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THEY CAME FROM BEYOND SPACE (director: Freddie Francis; screenwriters: from the novel by Joseph Millasrd “The Gods Hate Kansas”/Milton Subotsky; cinematographer: Norman Warwick; editor: Peter Musgrave; music: James Stevens; cast: Jennifer Jayne (Lee Mason), Robert Hutton (Dr. Curtis Temple), Bernard Kay (Richard Arden), Zia Mohyeddi (Farge), Michael Gough (Master of the Moon), Geoffrey Wallace (Alan Mullane), Maurice Good (Agent Stillwell), Luanshya Greer (Female Gas Station Attendant), Dr. Frederick Andrews (Norman Claridge), Paul Bacon (Dr. Rogers); Runtime: 85; MPAA Rating: NR; producers: Milton Subotsky/Max J. Rosenberg; Embassy; 1967-UK)
“An enjoyable campy bad film.”

Reviewed by Dennis Schwartz

This B-film science-fiction fantasy film about invading aliens is based on Joseph Millard’s book The Gods Hate Kansas and is unimaginatively written by Milton Subotsky. Freddie Francis (“Tales from the Crypt”/”The Skull “/ “Hysteria”) handles the directing chores with workmanlike efficiency, keeping things restrained despite the story becoming more and more ridiculous with every reel and he also changes the book’s Kansas setting to the Cornish countryside in England. It’s an enjoyable campy bad film that has good visuals, but the implausible story makes no sense and it becomes increasingly difficult to sink your teeth into all its ET babble and the familiar theme of only one man who can save the world. The robotic acting is also a detriment, as the cast acts in a robotic way whether or not they are put into a spell.

When meteorites, in a V-formation, one night land on a farmer’s field in Cornwall, the government sends Richard Arden (Bernard Kay) to get ET expert, the noted physicist and author, Dr. Curtis Temple (Robert Hutton), to go there and investigate. But since he was recently in a car accident and had a silver plate put in his head, his doctor refuses to give him permission to accept that assignment. Instead Curt’s girlfriend and assistant, Lee Mason (Jennifer Jayne), is sent. When the scientist team cracks open one of the meteorites, a tremendous force is released that controls the mind of anyone who looks at the blinding light flashing (a flashlight dressed up to look ominous) and a bunch of scientists become enslaved by the alien invaders. The exploratory government project turns ugly, as the aliens start a plague that kills many locals and their bodies can only be buried on the moon to avoid contaminating the Earth and causing its destruction.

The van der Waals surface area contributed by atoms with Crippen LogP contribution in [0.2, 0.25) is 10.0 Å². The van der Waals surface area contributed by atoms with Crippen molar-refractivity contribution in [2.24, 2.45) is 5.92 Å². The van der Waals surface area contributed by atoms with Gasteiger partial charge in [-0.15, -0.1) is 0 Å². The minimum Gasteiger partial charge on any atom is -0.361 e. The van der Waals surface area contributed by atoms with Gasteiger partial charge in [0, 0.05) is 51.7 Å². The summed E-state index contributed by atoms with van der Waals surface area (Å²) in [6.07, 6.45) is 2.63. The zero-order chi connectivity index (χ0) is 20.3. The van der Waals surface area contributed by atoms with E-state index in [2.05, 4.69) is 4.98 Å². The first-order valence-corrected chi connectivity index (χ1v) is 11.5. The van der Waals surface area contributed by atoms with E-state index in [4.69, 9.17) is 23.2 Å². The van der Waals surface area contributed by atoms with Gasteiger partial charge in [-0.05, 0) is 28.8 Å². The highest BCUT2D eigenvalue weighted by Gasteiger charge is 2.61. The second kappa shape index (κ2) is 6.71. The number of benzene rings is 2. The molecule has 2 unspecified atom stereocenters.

Curt figures out the invaders came from the moon and since he has a metal plate in his head, he’s the only one they can’t control. He then enlists the help of Farge (Zia Mohyeddi), an expert in electronic optics, and he invents a device that can remove the powers of the enslavement. In the duo’s rescue attempt to save the planet, they are taken prisoners in a rocket ship heading to the moon and the caped leader who goes by the title Master of the Moon (Michael Gough) tells Curt they wish no one any harm and that the plague victims are not dead but are being used to do forced labor to build a rocket ship to take these disembodied aliens back to their distant homeland planet they left millions of years ago so they can die there in peace since they must soon die and their race will be extinct. They have finally learned they can’t live without bodies and on only on mental energy, even if their intellect is impressively more advanced than the primitive earthlings and anyone else’s in the universe. After Curt, with the help of Farge and his device, overcome the aliens, they make a truce, as Curt tells them all you had to do was ask for help and the good people of this planet would have heeded the call quite willingly. As a peace offering, the alien leader releases all the humans from the powers of his possession.

What I learned is that the disembodied aliens are decked out as fashion plates in colorful capes on the bodies they weren’t supposed to have and that the leader’s cape is a reddish pink and his assistant’s cape is colored orange. I also learned that it might not be so bad to have a metal plate in your head, you never know when alien invaders might attack and try to enslave you.


Dennis Schwartz: “Ozus’ World Movie Reviews”